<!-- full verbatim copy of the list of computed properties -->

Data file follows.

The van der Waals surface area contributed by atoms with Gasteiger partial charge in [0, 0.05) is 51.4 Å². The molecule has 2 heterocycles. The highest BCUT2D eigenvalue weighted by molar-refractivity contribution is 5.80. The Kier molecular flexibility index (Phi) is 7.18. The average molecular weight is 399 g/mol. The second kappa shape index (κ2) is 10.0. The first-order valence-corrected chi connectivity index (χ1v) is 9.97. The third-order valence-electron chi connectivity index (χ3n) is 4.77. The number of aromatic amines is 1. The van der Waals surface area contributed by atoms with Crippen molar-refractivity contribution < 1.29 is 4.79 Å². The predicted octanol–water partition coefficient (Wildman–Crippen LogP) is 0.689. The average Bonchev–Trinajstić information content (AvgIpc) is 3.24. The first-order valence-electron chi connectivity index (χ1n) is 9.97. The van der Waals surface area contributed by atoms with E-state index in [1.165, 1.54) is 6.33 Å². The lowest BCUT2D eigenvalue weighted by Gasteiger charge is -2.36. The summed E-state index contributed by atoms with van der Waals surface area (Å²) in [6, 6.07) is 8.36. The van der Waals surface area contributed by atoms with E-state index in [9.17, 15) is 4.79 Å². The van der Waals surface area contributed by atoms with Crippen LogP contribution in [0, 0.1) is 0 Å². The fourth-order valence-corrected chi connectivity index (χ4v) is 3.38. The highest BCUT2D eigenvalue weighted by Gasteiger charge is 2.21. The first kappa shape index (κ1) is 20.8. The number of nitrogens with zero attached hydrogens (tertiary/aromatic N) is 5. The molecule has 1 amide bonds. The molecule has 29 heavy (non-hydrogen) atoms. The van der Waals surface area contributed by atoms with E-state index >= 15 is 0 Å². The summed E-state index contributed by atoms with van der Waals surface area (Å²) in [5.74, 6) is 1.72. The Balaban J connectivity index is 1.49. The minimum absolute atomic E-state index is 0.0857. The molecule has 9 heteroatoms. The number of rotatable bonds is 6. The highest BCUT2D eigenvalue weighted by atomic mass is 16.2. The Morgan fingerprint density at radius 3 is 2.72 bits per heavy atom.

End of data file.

The van der Waals surface area contributed by atoms with Gasteiger partial charge in [0, 0.05) is 51.4 Å². The molecule has 2 heterocycles. The highest BCUT2D eigenvalue weighted by molar-refractivity contribution is 5.80. The Kier molecular flexibility index (Phi) is 7.18. The average molecular weight is 399 g/mol. The second kappa shape index (κ2) is 10.0. The first-order valence-corrected chi connectivity index (χ1v) is 9.97. The third-order valence-electron chi connectivity index (χ3n) is 4.77. The number of aromatic amines is 1. The van der Waals surface area contributed by atoms with Crippen molar-refractivity contribution < 1.29 is 4.79 Å². The predicted octanol–water partition coefficient (Wildman–Crippen LogP) is 0.689. The average Bonchev–Trinajstić information content (AvgIpc) is 3.24. The first-order valence-electron chi connectivity index (χ1n) is 9.97. The van der Waals surface area contributed by atoms with E-state index in [1.165, 1.54) is 6.33 Å². The lowest BCUT2D eigenvalue weighted by Gasteiger charge is -2.36. The summed E-state index contributed by atoms with van der Waals surface area (Å²) in [6, 6.07) is 8.36. The van der Waals surface area contributed by atoms with E-state index in [9.17, 15) is 4.79 Å². The van der Waals surface area contributed by atoms with Crippen LogP contribution in [0, 0.1) is 0 Å². The fourth-order valence-corrected chi connectivity index (χ4v) is 3.38. The highest BCUT2D eigenvalue weighted by Gasteiger charge is 2.21. The first kappa shape index (κ1) is 20.8. The number of nitrogens with zero attached hydrogens (tertiary/aromatic N) is 5. The molecule has 1 amide bonds. The molecule has 29 heavy (non-hydrogen) atoms. The van der Waals surface area contributed by atoms with E-state index >= 15 is 0 Å². The summed E-state index contributed by atoms with van der Waals surface area (Å²) in [5.74, 6) is 1.72. The Balaban J connectivity index is 1.49. The minimum absolute atomic E-state index is 0.0857. The molecule has 9 heteroatoms. The number of rotatable bonds is 6. The highest BCUT2D eigenvalue weighted by atomic mass is 16.2. The Morgan fingerprint density at radius 3 is 2.72 bits per heavy atom.